For example, persons suffering unremitting pain commonly move about less, eat less, and breathe more shallowly than pain-free people, all of which contribute to the development of pneumonia. The cost of narcotics and provider supervision of their use is far less than that of an extended hospital stay, yet provisions for the routine dispensing of pain medication generally are not in place in health plans. “Untreated pain leads to increased lengths of stay, as well as an increased need for staff time,” says Melberg. “The cheapest thing you can do is manage pain.”
Managed care plans should treat chronic pain as a chronic disease, because that’s what it is, say Lande and others. That means applying disease management principles.
“It used to be thought that everyone felt pain the same way,” explains Bill McCarberg, MD, physician director of the Chronic Pain Management Program at Kaiser Permanente in San Diego, one of the first multidisciplinary pain clinics. “That it was purely a chemical electro-physiologic perception within the brain. But there is an emotional aspect to pain as well, and they cannot be separated.”
If treatment of chronic pain followed disease management protocols — treating the patient in an integrated, progressive fashion rather than symptomatically — it would reduce overall health care costs and reduce suffering, say experts. So why isn’t it happening? Why aren’t doctors treating chronic pain aggressively? Why aren’t the health plans that pay the bills helping them, and how does a good program work?
The first problem faced by plans is identifying patients. That’s hard because no definitive biological markers of chronic pain exist, and the most accurate evidence of pain comes from patients’ descriptions. The lack of objective measurement instills suspicion in providers, and MCOs need referrals from physicians to make their pain programs work.
“The root cause of difficulty of appropriately managing chronic pain stems from the complexity of the disease itself,” says Lande, who is also executive vice president of Interactive Forums, a health care consulting company. “The underlying pathophysiology is difficult to measure objectively. For example, a patient with severe low back pain may or may not have disk herniation, and there may or may not be any clear-cut radiographic findings. Physical, psychological, legal, social, economic, all these factors are implicated in the treatment of chronic pain.”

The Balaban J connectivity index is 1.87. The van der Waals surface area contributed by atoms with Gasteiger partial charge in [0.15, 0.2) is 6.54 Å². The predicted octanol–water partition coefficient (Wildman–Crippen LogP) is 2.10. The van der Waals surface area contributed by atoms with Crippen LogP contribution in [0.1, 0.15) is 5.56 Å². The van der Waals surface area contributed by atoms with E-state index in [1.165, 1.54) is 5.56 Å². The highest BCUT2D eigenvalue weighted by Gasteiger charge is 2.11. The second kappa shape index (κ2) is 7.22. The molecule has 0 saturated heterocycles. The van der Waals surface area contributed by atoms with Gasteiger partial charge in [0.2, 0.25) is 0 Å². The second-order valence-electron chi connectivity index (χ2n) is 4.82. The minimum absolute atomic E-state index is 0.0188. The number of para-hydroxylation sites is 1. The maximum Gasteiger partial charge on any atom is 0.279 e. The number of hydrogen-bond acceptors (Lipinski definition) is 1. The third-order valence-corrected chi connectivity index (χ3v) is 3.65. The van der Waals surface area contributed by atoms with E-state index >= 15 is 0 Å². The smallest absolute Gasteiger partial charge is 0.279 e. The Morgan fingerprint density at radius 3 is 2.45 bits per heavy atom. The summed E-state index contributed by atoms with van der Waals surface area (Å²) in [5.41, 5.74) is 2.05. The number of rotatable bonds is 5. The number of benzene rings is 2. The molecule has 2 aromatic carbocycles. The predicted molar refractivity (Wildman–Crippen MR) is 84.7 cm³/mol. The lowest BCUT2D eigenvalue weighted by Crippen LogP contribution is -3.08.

A second problem is that physicians are afraid of being prosecuted if they treat chronic pain aggressively with opioids, which are controlled by the Drug Enforcement Administration. Therefore, providing accurate information on the proper use of pain medications is an important part of any managed care pain program. Misinformation about opioids flies in the face of recent research that’s shows opioids can be a highly cost-effective means of controlling pain, with a minimal risk of addiction in the large majority of chronic pain sufferers.
“They have reason to be afraid,” says Mary Baluss, a lawyer and director of the Pain Law Initiative. “State boards like to make examples of physicians, and prove to prosecutors they are able to control the problem.”
She says a lot of physicians don’t know what they are allowed to do in treating pain. Plans could enhance the quality of care by creating hot lines that inform doctors about appropriate treatments and dosages. “That would be a cost-effective way to make sure people were receiving the help they need from their own doctors and staying out of emergency rooms for their pain,” she says. “It would make physicians feel supported, because they are scared to go it alone.”
A third problem is that treatment can be expensive — many medical directors believe treatment is too expensive to be cost-effective. A multidisciplinary pain program that lasts from two to ten weeks can cost more than $15,000, according to McCarberg. Compared with the expense of other chronic conditions, the annual costs associated with chronic pain exceed even those related to heart disease, hypertension, and respiratory disease, he says.
But untreated chronic pain is more expensive, say McCarberg and others, because it leads to a significantly increased level of utilization. Those with chronic pain are five times as likely to utilize health care services, and 58 percent of them experience symptoms of depression or anxiety, comorbidities that increase the utilization of health care resources.
The average patient with chronic pain has had symptoms for seven years, has undergone three major medical procedures, and has generated medical bills between $50,000 and $100,000, McCarberg and others have found.